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Lilburn’s Camp Creek Greenway reopens after repair of storm damage

Camp Creek Greenway. (Photo via Facebook, City of Lilburn.)

By David Pendered

Lilburn’s Camp Creek Greenway has reopened completely following a time it was partially closed because of storm damage to the southern end of the trail.

Storm-related problems are a way of life for portions of the popular 4.2-mile linear trail that connects Lilburn City Park and Lions Club Park. The trail runs along Camp Creek, which is prone to high waters that can affect the trail.

Lilburn announced on Feb. 4 that Gwinnett County had closed a portion of the park at Rockbridge Road. This segment was expected to be closed for several days, while crews cleaned up damage caused by high water and mud infiltration, according to a post on the city’s Facebook page.

The city announced on Feb. 8 that a portion of the Rockbridge trail was cleared, with the exception of some mud. On Feb. 9, the city announced that Gwinnett County had reopened its portion of the Rockbridge trail area. Lilburn and Gwinnett’s Community Services department operate the trail, according to the county’s website.

One Facebook comment recognized the city’s effort to maintain the trail: “Your hard work is appreciated! It must be so frustrating to have to re-clear the trail every time we get a hard rain!!”

Trails around metro Atlanta are vulnerable to weather events. Some are low-impact facilities that require more maintenance than a hard surface, such as the surface installed along the Atlanta BeltLine and PATH400. Some are exposed to flooding from nearby waterways.

For example, the Big Creek Greenway, in north Fulton County, has a history of weather-related closures. Alpharetta has posted a warning on its Big Creek Greenway website: “Rock Mill Park, located 1/4 mile southeast of North Point Parkway, has Greenway parking and public restrooms.  This area is prone to flood during heavy rains.” During rain events, up to a foot of water has been reported in the area.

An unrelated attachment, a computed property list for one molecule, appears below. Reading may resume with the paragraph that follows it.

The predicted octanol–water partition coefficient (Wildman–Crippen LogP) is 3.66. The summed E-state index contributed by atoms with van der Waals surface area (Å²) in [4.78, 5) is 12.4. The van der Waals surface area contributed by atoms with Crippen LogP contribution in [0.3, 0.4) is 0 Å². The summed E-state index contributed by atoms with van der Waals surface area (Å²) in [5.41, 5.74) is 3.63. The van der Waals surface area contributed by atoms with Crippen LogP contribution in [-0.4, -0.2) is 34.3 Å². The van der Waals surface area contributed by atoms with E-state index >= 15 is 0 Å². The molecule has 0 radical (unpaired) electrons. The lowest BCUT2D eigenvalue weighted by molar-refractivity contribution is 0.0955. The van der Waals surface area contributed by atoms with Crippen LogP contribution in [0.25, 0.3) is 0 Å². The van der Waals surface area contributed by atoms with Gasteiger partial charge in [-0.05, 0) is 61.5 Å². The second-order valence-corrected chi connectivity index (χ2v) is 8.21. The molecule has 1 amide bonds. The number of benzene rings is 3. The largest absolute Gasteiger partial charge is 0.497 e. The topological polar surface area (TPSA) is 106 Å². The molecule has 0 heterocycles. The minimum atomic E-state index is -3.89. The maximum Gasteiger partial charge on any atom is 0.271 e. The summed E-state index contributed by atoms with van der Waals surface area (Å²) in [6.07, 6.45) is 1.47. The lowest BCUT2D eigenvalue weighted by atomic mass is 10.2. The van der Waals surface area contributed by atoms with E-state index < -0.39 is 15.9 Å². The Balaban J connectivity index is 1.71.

Central Gwinnett County experienced significant rainfall at the start of February. This storm evidently was enough to cause the flood-related problems on the Rockbridge portion of the trail.

Lilburn’s Camp Creek Greenway is a source of civic pride funded with proceeds of a special purpose local option sales tax. The first segment was priced at $2.6 million and was established along Camp Creek in 2007.

The trail has since been extended alongside the creek. The trail passes industrial developments, which abut the creek and the nearby CSX tracks south of Lilburn, and residential areas farther south of the city.

The National Wildlife Federation cited the greenway as a Certified Wildlife Habitat in 2014, according to a post on Old Town Lilburn’s website. In 2015, Lilburn installed a bridge made of Perma Trak, which is a concrete system more resistant than wood to decay. In 2018, a portion of the trail was upgraded with a Perma Trak project the Old Town Lilburn site describes: “In 2018, a 958-foot Perma Trak boardwalk was installed on the greenway, making it the longest Perma Trak project in the country that is supported on a helical pier foundation system.”



David Pendered

David Pendered, Managing Editor, is an Atlanta journalist with more than 30 years experience reporting on the region’s urban affairs, from Atlanta City Hall to the state Capitol. Since 2008, he has written for print and digital publications, and advised on media and governmental affairs. Previously, he spent more than 26 years with The Atlanta Journal-Constitution and won awards for his coverage of schools and urban development. David graduated from North Carolina State University and was a Western Knight Center Fellow.


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